Graphic novels have come a long way in recent years. From Lynda Barry’s “The Good Times Are Killing Me” to Marjane Satrapi’s “Persepolis” to Alison Bechdel’s “Fun Home,” the graphic novel is here to stay. Putting the graphic sexuality into graphic novels, gay writer Dale Lazarov and his various illustrating collaborators have created a series of homoerotic books that are sure to satisfy readers of all queer stripes. The two newest books, “Adversaries!” (Sticky Graphic Novels, 2018) and “Comrades” (Sticky Graphic Novels, 2019) are welcome additions to the series. I spoke with Lazarov about the books, collaboration and the exciting world of Comic Cons.

Gregg Shapiro: According to your bio, you are known as “The Father of American Bara Comics.” For the uninitiated, what are “bara comics”?

Dale Lazarov: “Bara manga” means “rose manga” or “gay manga” in Japanese. The label is associated in Japan with “men’s love” comics in general; most people in the U.S. think of it as muscle-man gay erotic comics that play with themes associated with hypermasculinity that I find problematic and wanted to reinvent in a sex-positive context. I was described, rightly or wrongly, as “the Father of American Bara Comics” by fans and it has stuck, whether it recognizes the qualitative difference between “You raped me and made me love you, daddy” Japanese comics and what we do or not do. We do have protagonists that are within the visual tropes of bara manga (older men or muscly-hairy bodies), but put them in a narrative context of relatedness that involves consent, egalitarianism and a certain generosity of spirit and play. In that way, we are significantly *not* in the same mode as rapey bara manga found everywhere on the Internet.

GS: What’s the average span of time for a Sticky Graphic Novel to go from concept to execution to production?

DL: It depends on the artist. Usually, I get four pages a month from my collaborators, so it depends on the length of the book. We all have day jobs, so the pace of production is flexible. I am good at project management, so I have, for the immediate future, a new book in the fall and a new book in the spring.

GS: For more than a dozen years, you have collaborated with “distinctive and evocative gay comics artists from around the globe.” What can you tell me about your process when it comes to finding a collaborator?

DL:  Oh, for me, it’s like making new friends: some come to me, some I approach, some take time to develop and some hit the ground running. Say, I was approached for a collaboration by Enrique Nieto, who was a romance comics artist in the ‘60s and ‘70s in the U.S. market and now draws astonishingly hypermasculine comics in his retirement. One of my lifetime goals was to work with old-timey romance comics artists, so I was thrilled by the opportunity. Luckily, I had a script handy that combined both phases of his [Nieto‘s] career: “Comrades,” which takes the unintentionally homoerotic, manly-man imagery of Sino-Soviet poster art and turns it into a shamelessly romantic narrative about the intensity of finding someone with common aims both sexually and emotionally. Hyper-manly men doing hyper-manly things to each other in the context of the romanticism of Communist propaganda art was in Nieto’s wheelhouse so it’s both hot and charming.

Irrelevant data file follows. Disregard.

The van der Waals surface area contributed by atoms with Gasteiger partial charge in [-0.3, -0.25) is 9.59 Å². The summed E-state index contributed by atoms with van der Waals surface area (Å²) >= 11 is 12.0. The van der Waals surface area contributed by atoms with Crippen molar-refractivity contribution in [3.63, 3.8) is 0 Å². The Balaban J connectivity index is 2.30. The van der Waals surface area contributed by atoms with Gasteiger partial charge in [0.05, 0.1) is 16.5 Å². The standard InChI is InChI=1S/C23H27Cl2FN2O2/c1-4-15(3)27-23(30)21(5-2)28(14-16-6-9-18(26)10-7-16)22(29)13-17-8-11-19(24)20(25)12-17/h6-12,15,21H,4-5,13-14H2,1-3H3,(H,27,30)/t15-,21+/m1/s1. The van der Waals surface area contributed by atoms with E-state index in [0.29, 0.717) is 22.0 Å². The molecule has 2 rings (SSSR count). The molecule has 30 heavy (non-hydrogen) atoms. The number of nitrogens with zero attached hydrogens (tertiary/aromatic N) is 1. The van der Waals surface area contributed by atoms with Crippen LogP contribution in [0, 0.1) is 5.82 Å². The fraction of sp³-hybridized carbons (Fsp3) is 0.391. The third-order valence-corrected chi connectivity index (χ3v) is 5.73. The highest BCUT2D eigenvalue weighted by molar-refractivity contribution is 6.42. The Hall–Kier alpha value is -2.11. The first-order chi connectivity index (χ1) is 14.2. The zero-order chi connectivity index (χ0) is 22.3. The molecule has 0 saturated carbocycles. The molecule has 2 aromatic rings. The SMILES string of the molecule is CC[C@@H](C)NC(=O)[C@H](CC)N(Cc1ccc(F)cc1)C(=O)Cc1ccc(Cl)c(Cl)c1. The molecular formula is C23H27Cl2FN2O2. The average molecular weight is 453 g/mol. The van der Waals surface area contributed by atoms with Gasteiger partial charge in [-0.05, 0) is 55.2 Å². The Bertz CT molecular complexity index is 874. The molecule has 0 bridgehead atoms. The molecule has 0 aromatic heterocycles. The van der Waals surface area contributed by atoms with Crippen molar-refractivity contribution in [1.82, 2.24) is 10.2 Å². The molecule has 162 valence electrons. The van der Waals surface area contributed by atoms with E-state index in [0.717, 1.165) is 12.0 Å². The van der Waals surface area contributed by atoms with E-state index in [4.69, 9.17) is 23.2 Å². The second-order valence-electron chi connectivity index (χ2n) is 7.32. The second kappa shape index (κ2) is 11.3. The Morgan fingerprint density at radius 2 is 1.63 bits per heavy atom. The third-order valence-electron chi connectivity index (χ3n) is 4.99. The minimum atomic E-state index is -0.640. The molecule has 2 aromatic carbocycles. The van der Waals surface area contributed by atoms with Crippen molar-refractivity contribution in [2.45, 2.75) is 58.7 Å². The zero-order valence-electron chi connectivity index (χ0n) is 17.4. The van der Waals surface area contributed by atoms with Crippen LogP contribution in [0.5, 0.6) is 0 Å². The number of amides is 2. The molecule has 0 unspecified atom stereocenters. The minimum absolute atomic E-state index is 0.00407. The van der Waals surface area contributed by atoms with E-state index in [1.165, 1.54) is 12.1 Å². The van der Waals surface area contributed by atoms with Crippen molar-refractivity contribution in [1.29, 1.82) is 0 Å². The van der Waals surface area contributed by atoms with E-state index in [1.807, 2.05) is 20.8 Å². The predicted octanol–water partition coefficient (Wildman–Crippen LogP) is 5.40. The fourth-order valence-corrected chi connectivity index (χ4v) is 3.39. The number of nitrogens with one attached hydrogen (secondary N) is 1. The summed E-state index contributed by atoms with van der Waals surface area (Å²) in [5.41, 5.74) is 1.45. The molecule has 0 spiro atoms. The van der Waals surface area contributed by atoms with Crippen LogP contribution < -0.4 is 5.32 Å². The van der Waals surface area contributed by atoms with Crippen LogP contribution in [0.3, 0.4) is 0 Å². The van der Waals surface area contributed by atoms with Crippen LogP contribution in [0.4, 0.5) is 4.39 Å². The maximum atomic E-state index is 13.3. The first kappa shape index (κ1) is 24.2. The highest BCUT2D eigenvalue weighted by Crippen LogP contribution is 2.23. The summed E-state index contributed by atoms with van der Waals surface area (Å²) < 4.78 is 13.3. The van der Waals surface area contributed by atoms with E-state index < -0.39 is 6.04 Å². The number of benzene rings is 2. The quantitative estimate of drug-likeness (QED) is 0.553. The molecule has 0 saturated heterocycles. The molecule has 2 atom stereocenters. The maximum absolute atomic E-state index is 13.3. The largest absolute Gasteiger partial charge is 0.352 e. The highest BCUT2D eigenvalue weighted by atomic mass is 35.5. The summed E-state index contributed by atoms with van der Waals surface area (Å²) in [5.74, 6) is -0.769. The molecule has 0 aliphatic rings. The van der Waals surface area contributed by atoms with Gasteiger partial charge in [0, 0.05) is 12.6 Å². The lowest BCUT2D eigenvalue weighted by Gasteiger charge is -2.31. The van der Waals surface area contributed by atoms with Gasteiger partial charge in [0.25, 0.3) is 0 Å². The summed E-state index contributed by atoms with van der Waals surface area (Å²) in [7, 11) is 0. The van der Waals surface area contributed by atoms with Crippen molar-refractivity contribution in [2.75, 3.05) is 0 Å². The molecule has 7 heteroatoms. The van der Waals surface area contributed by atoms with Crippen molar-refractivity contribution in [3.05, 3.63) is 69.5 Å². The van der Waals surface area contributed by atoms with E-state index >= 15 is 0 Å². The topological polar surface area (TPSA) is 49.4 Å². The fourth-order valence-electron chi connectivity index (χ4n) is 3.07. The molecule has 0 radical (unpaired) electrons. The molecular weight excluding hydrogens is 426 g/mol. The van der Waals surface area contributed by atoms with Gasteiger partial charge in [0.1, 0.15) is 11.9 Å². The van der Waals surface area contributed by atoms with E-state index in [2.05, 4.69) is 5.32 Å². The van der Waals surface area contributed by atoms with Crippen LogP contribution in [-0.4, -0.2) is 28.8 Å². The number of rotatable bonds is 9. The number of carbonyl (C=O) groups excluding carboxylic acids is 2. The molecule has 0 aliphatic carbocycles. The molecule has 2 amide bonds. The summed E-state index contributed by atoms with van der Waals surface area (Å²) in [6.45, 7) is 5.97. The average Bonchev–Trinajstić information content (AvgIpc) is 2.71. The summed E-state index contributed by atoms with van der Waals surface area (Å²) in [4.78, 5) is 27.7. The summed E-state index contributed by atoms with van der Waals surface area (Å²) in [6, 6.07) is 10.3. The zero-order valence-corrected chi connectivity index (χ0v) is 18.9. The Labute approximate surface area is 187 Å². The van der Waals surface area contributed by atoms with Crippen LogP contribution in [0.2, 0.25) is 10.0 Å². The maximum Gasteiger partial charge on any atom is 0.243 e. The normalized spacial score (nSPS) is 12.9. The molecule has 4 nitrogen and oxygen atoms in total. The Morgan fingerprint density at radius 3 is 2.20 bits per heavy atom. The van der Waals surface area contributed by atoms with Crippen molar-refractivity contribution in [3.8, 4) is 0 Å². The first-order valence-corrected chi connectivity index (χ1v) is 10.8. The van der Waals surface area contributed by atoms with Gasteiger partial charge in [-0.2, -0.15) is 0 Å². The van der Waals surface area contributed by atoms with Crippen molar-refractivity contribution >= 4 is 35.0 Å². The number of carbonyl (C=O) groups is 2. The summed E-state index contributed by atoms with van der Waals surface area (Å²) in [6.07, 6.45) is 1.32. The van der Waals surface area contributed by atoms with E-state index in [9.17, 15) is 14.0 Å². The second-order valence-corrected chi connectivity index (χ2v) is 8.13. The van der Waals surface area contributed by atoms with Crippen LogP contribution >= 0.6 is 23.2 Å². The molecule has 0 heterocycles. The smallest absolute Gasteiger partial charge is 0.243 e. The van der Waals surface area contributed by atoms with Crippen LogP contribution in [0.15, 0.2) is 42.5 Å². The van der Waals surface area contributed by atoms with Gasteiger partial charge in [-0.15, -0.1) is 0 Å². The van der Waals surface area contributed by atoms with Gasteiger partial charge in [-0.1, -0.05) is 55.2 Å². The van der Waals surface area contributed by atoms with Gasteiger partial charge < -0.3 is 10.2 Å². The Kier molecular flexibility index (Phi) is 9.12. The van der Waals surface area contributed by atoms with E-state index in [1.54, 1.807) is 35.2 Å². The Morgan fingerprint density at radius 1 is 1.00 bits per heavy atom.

GS: How would you say that that process has evolved over the years?

DL:  As far as the process of collaborators goes, it’s a mutually-agreed on process where I art direct some aspects of the comic — I, at minimum, edit the character designs and layouts of the comic — and the artist has the freedom to interpret the script in linework and colors as long as he, she or they keep to the character-based narrative beats and the sexual choreography of the script.

GS: Does your interaction with your collaborator change when it’s a woman?

DL:  Nope!  I sometimes have to provide reference for sexual positions not seen in contemporary video clips but, thankfully, there’s plenty of ‘70s gay erotic loops and recent amateur clips that show sex as people have it with each other and not for a camera.

GS: Have any of your male collaborators been straight?

DL:  Yep. But I am sworn to secrecy [laughs]!

GS: The three previous Dale Lazarov books that I have in my personal library, including “Fast Friends,” “Manly” and “Nightlife,” were put out by Bruno Gmunder. Your 2018 and 2019 titles, “Adversaries!” and “Comrades,” respectively, are published on your own imprint — Sticky Graphic Novels. How did that come to be?

DL:  After the 2014 bankruptcy that Gmünder went through, I was asked to return. One of the conditions of my return was an imprint for my titles so I could publish books more often and escape how I and my collaborators were typecast as Gmünder authors. Say, I was prohibited from doing non-slice-of-life characters and situations up until 2012 because Gmünder had too many fantasy, SF and superhero gay erotic comics. I was their “slice of life” creator and they limited me to one book a year or two. I still do slice of life — “Carnal” is definitely in that mode — but now I also get to play with monsters, capes and robots.